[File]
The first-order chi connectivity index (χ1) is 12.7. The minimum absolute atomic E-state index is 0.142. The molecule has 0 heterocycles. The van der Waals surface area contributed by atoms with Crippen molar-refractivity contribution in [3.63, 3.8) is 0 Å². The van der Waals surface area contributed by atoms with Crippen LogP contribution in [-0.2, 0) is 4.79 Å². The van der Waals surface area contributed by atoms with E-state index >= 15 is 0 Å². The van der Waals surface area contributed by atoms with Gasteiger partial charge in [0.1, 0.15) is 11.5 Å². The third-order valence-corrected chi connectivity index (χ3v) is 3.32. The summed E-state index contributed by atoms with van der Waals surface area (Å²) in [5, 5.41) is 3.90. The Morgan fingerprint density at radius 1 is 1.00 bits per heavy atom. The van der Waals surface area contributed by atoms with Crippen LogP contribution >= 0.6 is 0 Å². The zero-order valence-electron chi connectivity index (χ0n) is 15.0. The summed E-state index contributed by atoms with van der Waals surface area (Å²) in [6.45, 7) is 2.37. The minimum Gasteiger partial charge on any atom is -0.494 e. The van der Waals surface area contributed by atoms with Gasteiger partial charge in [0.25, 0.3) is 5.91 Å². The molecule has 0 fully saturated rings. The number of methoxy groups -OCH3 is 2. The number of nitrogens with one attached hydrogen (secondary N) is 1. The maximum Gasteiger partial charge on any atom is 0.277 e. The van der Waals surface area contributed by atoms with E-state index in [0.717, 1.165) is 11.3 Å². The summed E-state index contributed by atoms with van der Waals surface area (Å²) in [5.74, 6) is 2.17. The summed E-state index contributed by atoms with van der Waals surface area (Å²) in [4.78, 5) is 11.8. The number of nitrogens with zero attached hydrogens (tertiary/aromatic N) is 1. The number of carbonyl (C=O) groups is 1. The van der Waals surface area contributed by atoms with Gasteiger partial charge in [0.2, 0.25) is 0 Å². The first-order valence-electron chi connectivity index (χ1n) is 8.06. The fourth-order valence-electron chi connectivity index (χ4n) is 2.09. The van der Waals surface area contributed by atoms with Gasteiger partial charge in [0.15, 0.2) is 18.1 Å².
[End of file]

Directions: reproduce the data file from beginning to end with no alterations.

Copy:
The first-order chi connectivity index (χ1) is 12.7. The minimum absolute atomic E-state index is 0.142. The molecule has 0 heterocycles. The van der Waals surface area contributed by atoms with Crippen molar-refractivity contribution in [3.63, 3.8) is 0 Å². The van der Waals surface area contributed by atoms with Crippen LogP contribution in [-0.2, 0) is 4.79 Å². The van der Waals surface area contributed by atoms with E-state index >= 15 is 0 Å². The van der Waals surface area contributed by atoms with Gasteiger partial charge in [0.1, 0.15) is 11.5 Å². The third-order valence-corrected chi connectivity index (χ3v) is 3.32. The summed E-state index contributed by atoms with van der Waals surface area (Å²) in [5, 5.41) is 3.90. The Morgan fingerprint density at radius 1 is 1.00 bits per heavy atom. The van der Waals surface area contributed by atoms with Crippen LogP contribution >= 0.6 is 0 Å². The zero-order valence-electron chi connectivity index (χ0n) is 15.0. The summed E-state index contributed by atoms with van der Waals surface area (Å²) in [6.45, 7) is 2.37. The minimum Gasteiger partial charge on any atom is -0.494 e. The van der Waals surface area contributed by atoms with Gasteiger partial charge in [0.25, 0.3) is 5.91 Å². The molecule has 0 fully saturated rings. The number of methoxy groups -OCH3 is 2. The number of nitrogens with one attached hydrogen (secondary N) is 1. The maximum Gasteiger partial charge on any atom is 0.277 e. The van der Waals surface area contributed by atoms with E-state index in [0.717, 1.165) is 11.3 Å². The summed E-state index contributed by atoms with van der Waals surface area (Å²) in [5.74, 6) is 2.17. The summed E-state index contributed by atoms with van der Waals surface area (Å²) in [4.78, 5) is 11.8. The number of nitrogens with zero attached hydrogens (tertiary/aromatic N) is 1. The number of carbonyl (C=O) groups is 1. The van der Waals surface area contributed by atoms with Gasteiger partial charge in [0.2, 0.25) is 0 Å². The first-order valence-electron chi connectivity index (χ1n) is 8.06. The fourth-order valence-electron chi connectivity index (χ4n) is 2.09. The van der Waals surface area contributed by atoms with Gasteiger partial charge in [0.15, 0.2) is 18.1 Å².